The traditional course learning objectives were for students to learn safe use of machining tools, execute manufacturing plans for a functional device, and demonstrate an understanding of design for manufacturability constraints. The virtual course objectives include these as well as the goal of students this year to learn enough detail about the use of machining tools through readings, instructional videos, manufacturing plan assignments, and demonstration videos that they will be prepared to safely engage with machinery after a brief hands-on refresher once restrictions are eased. Another objective is for students to learn how to write strong manufacturing plans and interpret technical drawings for application to their senior design projects. Our goal in the virtual setting is to continue to provide firsthand experience and application to enhance their learning and develop transferable skills.

Normally, students would be provided with manufacturing drawings and plans for a digital microscope and each would build one over the course of 10 weeks using the lathe, mill, drill press, laser cutter, and machine shop tools. In the virtual offering, students are now expected to develop the digital microscope manufacturing plans themselves using provided machine introduction readings and general instructional machine videos provided by the university design center staff. Upon completion of their manufacturing plans, they will then be shown pre-recorded videos of the teaching assistants demonstrating key steps in the manufacturing plan during their discussion sections. They will also have the opportunity to discuss the manufacturing demonstration and other potential applications of the selected machines during these sessions. Thus, students will see the entirety of the manufacturing process of the digital microscope project. This is innovative because instead of solely watching general machining videos available online, students will apply what they have learned to writing manufacturing plans for a functional device. In doing so they will demonstrate an understanding of how to interpret engineering drawings and design for manufacturability considerations. The hope is that this approach will encourage students to become more invested in the project. We hypothesize that his will enhance their learning and machining knowledge. Data will be collected through student surveys at the end of the course. Students will be asked if they feel they have met all the course objectives through a survey using a Likert scale. Quantitative scores to assess student learning will be measured using the end of course exam, in which students will answer questions related to each of the course objectives including machining and manufacturing operational knowledge, reading and understanding technical drawings, and developing manufacturing plans.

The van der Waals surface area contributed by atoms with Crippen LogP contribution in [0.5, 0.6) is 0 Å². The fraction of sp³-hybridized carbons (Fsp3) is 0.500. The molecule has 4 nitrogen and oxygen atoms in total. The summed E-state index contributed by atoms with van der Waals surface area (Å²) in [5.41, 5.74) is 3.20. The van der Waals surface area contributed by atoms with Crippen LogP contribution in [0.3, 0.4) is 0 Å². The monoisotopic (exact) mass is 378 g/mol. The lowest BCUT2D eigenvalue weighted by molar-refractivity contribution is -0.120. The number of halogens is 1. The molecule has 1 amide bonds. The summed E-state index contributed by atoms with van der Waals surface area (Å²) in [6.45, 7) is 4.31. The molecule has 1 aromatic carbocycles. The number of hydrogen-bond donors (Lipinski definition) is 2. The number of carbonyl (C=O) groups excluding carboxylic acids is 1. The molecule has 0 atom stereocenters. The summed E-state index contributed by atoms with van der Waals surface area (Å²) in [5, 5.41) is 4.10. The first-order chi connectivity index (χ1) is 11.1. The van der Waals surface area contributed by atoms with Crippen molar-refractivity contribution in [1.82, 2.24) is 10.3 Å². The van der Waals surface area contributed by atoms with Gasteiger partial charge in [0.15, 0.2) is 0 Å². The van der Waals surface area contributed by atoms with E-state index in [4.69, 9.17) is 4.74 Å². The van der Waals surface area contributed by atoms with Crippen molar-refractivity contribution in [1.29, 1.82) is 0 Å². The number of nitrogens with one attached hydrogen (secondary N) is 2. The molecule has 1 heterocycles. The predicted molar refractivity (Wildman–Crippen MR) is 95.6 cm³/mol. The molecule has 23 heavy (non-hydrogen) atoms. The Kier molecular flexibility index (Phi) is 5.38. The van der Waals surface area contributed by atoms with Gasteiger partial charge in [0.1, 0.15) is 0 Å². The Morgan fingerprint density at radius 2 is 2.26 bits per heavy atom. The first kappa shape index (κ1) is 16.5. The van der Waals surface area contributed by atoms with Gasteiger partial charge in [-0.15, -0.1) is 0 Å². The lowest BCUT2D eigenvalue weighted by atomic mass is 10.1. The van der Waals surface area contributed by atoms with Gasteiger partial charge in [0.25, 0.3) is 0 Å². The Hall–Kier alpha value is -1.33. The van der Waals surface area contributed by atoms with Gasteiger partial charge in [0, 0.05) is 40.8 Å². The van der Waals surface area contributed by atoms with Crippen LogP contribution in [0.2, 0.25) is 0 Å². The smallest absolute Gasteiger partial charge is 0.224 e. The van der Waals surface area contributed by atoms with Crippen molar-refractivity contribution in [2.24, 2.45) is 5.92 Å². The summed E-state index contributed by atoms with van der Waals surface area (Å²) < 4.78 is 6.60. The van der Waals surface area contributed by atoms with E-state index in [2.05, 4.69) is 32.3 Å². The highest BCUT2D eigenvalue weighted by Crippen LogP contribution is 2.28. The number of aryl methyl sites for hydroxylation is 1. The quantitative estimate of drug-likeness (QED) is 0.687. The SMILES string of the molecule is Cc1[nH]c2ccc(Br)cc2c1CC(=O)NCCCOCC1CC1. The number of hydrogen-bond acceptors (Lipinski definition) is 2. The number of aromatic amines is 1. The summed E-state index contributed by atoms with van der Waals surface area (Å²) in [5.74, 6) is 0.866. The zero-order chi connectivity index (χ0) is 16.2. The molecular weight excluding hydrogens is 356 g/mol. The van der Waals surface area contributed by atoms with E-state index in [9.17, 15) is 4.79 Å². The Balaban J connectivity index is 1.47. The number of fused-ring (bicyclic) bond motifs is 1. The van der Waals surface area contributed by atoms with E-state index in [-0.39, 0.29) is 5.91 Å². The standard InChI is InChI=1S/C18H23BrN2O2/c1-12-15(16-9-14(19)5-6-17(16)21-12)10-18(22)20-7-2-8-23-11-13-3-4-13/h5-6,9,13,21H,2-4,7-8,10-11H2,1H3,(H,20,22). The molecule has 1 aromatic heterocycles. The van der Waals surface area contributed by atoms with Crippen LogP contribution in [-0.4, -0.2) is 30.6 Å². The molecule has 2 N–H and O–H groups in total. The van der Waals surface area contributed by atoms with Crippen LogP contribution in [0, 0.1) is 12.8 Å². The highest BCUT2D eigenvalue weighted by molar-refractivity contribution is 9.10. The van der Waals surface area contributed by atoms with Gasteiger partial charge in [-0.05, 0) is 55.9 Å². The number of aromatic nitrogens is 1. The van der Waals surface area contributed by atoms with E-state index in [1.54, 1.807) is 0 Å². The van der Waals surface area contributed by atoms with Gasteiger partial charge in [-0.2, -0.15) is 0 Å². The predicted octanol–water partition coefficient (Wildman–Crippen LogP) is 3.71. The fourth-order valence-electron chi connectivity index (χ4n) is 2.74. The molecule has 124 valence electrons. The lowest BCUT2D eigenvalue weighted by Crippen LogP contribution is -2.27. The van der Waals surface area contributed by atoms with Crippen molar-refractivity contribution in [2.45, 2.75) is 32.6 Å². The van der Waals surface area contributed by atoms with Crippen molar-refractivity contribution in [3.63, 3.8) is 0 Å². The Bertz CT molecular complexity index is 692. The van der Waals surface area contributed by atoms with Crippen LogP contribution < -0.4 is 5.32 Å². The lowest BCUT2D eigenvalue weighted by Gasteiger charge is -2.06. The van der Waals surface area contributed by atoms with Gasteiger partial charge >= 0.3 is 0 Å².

This innovative approach to teaching a machining course virtually is incredibly relevant to engineering education at a time when access to hands-on learning is limited by necessity. If successful, the strategies employed may prove beneficial to implement for more long-term online course offerings.

Moreno, E., & Choi, J. H., & Passerini, A. G. (2021, July), Work in Progress: Development of a Virtual Introduction to Machining and Manufacturing for BME Applications Paper presented at 2021 ASEE Virtual Annual Conference Content Access, Virtual Conference.